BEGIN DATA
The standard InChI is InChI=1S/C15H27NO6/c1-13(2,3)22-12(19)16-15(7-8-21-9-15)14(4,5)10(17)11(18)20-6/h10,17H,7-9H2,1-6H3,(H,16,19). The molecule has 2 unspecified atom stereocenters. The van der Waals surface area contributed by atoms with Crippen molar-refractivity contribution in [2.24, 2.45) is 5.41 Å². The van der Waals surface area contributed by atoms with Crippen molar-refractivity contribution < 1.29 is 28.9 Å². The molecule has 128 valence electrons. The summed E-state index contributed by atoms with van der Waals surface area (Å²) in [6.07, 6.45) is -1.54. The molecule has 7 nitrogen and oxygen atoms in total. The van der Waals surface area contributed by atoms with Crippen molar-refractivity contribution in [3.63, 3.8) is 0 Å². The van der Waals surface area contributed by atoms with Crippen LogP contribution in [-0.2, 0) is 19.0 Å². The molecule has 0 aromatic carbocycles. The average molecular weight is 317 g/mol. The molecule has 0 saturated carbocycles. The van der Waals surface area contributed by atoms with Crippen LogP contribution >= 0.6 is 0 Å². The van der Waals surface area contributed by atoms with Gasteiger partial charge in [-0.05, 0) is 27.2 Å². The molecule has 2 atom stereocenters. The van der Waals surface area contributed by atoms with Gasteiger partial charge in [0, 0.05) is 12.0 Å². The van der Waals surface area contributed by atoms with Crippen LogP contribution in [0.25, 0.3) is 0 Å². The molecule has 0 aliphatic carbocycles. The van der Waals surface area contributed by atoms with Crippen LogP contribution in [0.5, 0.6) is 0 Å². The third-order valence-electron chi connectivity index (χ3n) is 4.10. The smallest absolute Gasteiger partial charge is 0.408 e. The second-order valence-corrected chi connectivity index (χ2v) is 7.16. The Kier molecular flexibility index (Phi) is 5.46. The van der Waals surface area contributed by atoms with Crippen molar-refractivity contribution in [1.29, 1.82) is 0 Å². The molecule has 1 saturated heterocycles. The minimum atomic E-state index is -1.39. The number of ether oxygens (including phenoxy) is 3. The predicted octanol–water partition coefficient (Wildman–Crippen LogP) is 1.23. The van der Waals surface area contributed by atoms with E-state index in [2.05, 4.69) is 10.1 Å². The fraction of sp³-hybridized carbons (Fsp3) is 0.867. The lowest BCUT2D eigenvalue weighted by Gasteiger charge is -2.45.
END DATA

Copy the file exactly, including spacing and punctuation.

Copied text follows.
The standard InChI is InChI=1S/C15H27NO6/c1-13(2,3)22-12(19)16-15(7-8-21-9-15)14(4,5)10(17)11(18)20-6/h10,17H,7-9H2,1-6H3,(H,16,19). The molecule has 2 unspecified atom stereocenters. The van der Waals surface area contributed by atoms with Crippen molar-refractivity contribution in [2.24, 2.45) is 5.41 Å². The van der Waals surface area contributed by atoms with Crippen molar-refractivity contribution < 1.29 is 28.9 Å². The molecule has 128 valence electrons. The summed E-state index contributed by atoms with van der Waals surface area (Å²) in [6.07, 6.45) is -1.54. The molecule has 7 nitrogen and oxygen atoms in total. The van der Waals surface area contributed by atoms with Crippen molar-refractivity contribution in [3.63, 3.8) is 0 Å². The van der Waals surface area contributed by atoms with Crippen LogP contribution in [-0.2, 0) is 19.0 Å². The molecule has 0 aromatic carbocycles. The average molecular weight is 317 g/mol. The molecule has 0 saturated carbocycles. The van der Waals surface area contributed by atoms with Crippen LogP contribution >= 0.6 is 0 Å². The van der Waals surface area contributed by atoms with Gasteiger partial charge in [-0.05, 0) is 27.2 Å². The molecule has 2 atom stereocenters. The van der Waals surface area contributed by atoms with Gasteiger partial charge in [0, 0.05) is 12.0 Å². The van der Waals surface area contributed by atoms with Crippen LogP contribution in [0.25, 0.3) is 0 Å². The molecule has 0 aliphatic carbocycles. The van der Waals surface area contributed by atoms with Crippen LogP contribution in [0.5, 0.6) is 0 Å². The third-order valence-electron chi connectivity index (χ3n) is 4.10. The smallest absolute Gasteiger partial charge is 0.408 e. The second-order valence-corrected chi connectivity index (χ2v) is 7.16. The Kier molecular flexibility index (Phi) is 5.46. The van der Waals surface area contributed by atoms with Crippen molar-refractivity contribution in [1.29, 1.82) is 0 Å². The molecule has 1 saturated heterocycles. The minimum atomic E-state index is -1.39. The number of ether oxygens (including phenoxy) is 3. The predicted octanol–water partition coefficient (Wildman–Crippen LogP) is 1.23. The van der Waals surface area contributed by atoms with E-state index in [2.05, 4.69) is 10.1 Å². The fraction of sp³-hybridized carbons (Fsp3) is 0.867. The lowest BCUT2D eigenvalue weighted by Gasteiger charge is -2.45.